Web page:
And that's what makes Gompers such an interesting test case. A recent study of the Preuss School, the UC San Diego school that will serve as a model for Gompers, found that students who applied for the school's admissions lottery but didn't get in fared as well at their neighborhood schools as did those who were accepted at Preuss. While the data are preliminary, they suggest it is not so much the school as the family and the student that makes the difference. Anyone motivated enough to seek out a charter is likely to do well wherever he or she ends up.

But what if the charter school seeks out the student, and not the other way around? At Gompers, hundreds of low-performing neighborhood kids whose families never would have sent them to the fancy school on a university campus across town are about to be exposed to the same program now established at UCSD. They will escape it only if they opt out, and few are likely to do so. If they do better than did their predecessors at the local school, it ought to be solid evidence that the school has improved while the student body remained more or less the same.

Michelle Evans thinks that is exactly what will happen.

"All of our kids are capable of learning," Evans told me. "Not just those few. Not just a handful. ... I feel like next year is going to be a culture shock for the kids. But it's going to be a great thing."

If it does turn out to be a great thing, the Gompers experiment could be a model for returning the power in education to the people, asking more of them in return for the right to run their own schools, and then holding them accountable for the results. If that's the future of public education, California could do a lot worse.

Enrollment stagnates -- what next?

California has the chance to change the path of education, thanks to two little-noticed trends

By Dan Walters, Sacramento Bee Columnist, February 10, 2007

The baby bust -- the end of the 20-year post-World War II baby boom -- hit California's public schools in 1970. Over the next decade, enrollment dropped by a half-million students -- bottoming out at 3.9 million -- and schools were shuttered throughout the state.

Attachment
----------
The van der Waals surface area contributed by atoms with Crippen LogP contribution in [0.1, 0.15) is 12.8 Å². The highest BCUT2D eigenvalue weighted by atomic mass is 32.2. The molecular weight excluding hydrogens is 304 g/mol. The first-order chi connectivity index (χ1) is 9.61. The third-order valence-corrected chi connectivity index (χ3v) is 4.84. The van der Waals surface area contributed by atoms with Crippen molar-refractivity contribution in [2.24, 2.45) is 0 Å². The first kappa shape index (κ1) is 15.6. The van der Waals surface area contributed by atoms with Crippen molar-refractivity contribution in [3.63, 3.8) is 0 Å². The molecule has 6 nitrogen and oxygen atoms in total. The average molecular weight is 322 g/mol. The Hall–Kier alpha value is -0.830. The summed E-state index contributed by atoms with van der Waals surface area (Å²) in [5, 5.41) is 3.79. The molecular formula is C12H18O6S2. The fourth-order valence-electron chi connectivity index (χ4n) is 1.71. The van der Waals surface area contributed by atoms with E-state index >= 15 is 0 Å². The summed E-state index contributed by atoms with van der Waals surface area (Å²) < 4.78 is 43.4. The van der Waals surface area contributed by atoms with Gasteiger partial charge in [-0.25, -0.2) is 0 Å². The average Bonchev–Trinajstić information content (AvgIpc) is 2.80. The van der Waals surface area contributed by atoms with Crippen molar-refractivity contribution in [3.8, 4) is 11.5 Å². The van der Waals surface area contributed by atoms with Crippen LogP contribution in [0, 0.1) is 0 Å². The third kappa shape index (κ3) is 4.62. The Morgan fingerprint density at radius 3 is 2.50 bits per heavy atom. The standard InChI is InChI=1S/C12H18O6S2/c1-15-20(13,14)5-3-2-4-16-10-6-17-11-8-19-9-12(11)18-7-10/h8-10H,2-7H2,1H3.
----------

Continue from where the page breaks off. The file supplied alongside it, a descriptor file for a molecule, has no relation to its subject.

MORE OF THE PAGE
It turned out, however, not to be a new paradigm but merely a lull before a new demographic surge, thanks to a wave of immigration and a sharp uptick in the birth rate. Since 1980, schools have seen their enrollments shoot upward by 2.4 million students, a 62 percent growth outstripping overall population.

Classroom space was strained and there was a huge change in the cultural makeup of students due to the impact of immigration. Moreover, the enrollment boom occurred as the governance and financing of schools also were changing radically, thanks largely to the passage of Proposition 13, the 1978 ballot measure that caps property taxes.

Financing shifted largely to the state. With the shift, governors and legislators began exercising more control over curriculum and other matters. That was especially true after voters in 1988 passed Proposition 98, the landmark measure that specifies how much money schools must receive each year.

Enrollment is at a plateau, at least for the moment. After hitting 6.3 million in 2004, it has virtually stagnated, even dropping by a few thousand. The cause is an erosion in births in the 1990s, from a peak of nearly 612,000 babies in 1990 to as low as 518,000 in 1999. It is, however, merely another demographic lull, because births have picked up again to over 550,000 a year.

Some districts in older suburbs are closing schools as enrollments decline. But the enrollment pause also has positive aspects, such as allowing per-pupil spending to increase. Including federal funds, California is expected to top $11,500 in per-pupil spending under the budget Gov. Arnold Schwarzenegger unveiled this month. For the first time in a long time, school finance will not be a Capitol preoccupation. But schools remain prominent in the political consciousness.

Money, after all, should merely be the means to the end of academic achievement. California's students, especially those from African American, Latino and low-income families, are trailing badly, as Jack O'Connell, the state's superintendent of public instruction, highlighted this week in his annual appraisal of the schools.

Simply put, California schools work pretty well for middle- and upper-income white and Asian American students, not well for others.

O'Connell and Schwarzenegger say they want to find out why there's an "achievement gap" and what can be done to close it -- a subject of much angst and conflict among education wonks. O'Connell says he's convening a panel of experts to recommend curative approaches. An exhaustive, foundation-sponsored study of California's schools has already been completed and is being kept under wraps as a select few politicians and educators weigh its recommendations.

Inevitably, the debate will turn back to money, either redirecting what we already spend to focus attention on low-performing students and their schools, or expanding the pot, perhaps through new taxes. Hopefully, however, we can talk about other factors, because it's evident that more than money is involved.

As national data prove, there's virtually no correlation between per-pupil spending and academic achievement when one examines both on a state-to-state basis.

The foundation project and the O'Connell initiative should be fulcrums for a real debate over what's needed before the next surge in enrollment arrives. They shouldn't be merely rationalizations for throwing more money at the system, as the powerful education lobby preaches.


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Last modified: February, 2007